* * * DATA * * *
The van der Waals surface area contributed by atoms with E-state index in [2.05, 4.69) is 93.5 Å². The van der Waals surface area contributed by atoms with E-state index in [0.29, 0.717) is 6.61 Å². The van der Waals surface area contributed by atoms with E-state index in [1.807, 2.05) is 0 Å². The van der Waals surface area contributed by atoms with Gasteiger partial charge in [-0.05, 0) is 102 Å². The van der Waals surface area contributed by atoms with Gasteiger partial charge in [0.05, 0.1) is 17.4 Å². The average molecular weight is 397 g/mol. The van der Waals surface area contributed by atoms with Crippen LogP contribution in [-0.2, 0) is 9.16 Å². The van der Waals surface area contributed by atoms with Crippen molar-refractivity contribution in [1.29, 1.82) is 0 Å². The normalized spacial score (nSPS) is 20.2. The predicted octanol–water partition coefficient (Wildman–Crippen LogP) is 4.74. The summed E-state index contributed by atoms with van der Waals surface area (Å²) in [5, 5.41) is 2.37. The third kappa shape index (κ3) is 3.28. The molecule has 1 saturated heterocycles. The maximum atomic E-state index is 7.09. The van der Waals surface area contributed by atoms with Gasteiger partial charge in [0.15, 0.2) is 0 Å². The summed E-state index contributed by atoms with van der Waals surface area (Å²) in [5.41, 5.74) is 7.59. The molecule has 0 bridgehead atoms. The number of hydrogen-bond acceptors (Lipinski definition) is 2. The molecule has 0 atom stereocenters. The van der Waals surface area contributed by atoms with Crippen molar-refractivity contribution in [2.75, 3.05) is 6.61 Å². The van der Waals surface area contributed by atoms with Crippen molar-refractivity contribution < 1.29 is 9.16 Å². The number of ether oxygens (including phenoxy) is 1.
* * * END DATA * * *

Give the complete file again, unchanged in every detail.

The van der Waals surface area contributed by atoms with E-state index in [2.05, 4.69) is 93.5 Å². The van der Waals surface area contributed by atoms with E-state index in [0.29, 0.717) is 6.61 Å². The van der Waals surface area contributed by atoms with E-state index in [1.807, 2.05) is 0 Å². The van der Waals surface area contributed by atoms with Gasteiger partial charge in [-0.05, 0) is 102 Å². The van der Waals surface area contributed by atoms with Gasteiger partial charge in [0.05, 0.1) is 17.4 Å². The average molecular weight is 397 g/mol. The van der Waals surface area contributed by atoms with Crippen LogP contribution in [-0.2, 0) is 9.16 Å². The van der Waals surface area contributed by atoms with Crippen molar-refractivity contribution in [1.29, 1.82) is 0 Å². The normalized spacial score (nSPS) is 20.2. The predicted octanol–water partition coefficient (Wildman–Crippen LogP) is 4.74. The summed E-state index contributed by atoms with van der Waals surface area (Å²) in [5, 5.41) is 2.37. The third kappa shape index (κ3) is 3.28. The molecule has 1 saturated heterocycles. The maximum atomic E-state index is 7.09. The van der Waals surface area contributed by atoms with Gasteiger partial charge in [0.15, 0.2) is 0 Å². The summed E-state index contributed by atoms with van der Waals surface area (Å²) in [5.41, 5.74) is 7.59. The molecule has 0 bridgehead atoms. The number of hydrogen-bond acceptors (Lipinski definition) is 2. The molecule has 0 atom stereocenters. The van der Waals surface area contributed by atoms with Crippen molar-refractivity contribution in [2.75, 3.05) is 6.61 Å². The van der Waals surface area contributed by atoms with Crippen molar-refractivity contribution < 1.29 is 9.16 Å². The number of ether oxygens (including phenoxy) is 1.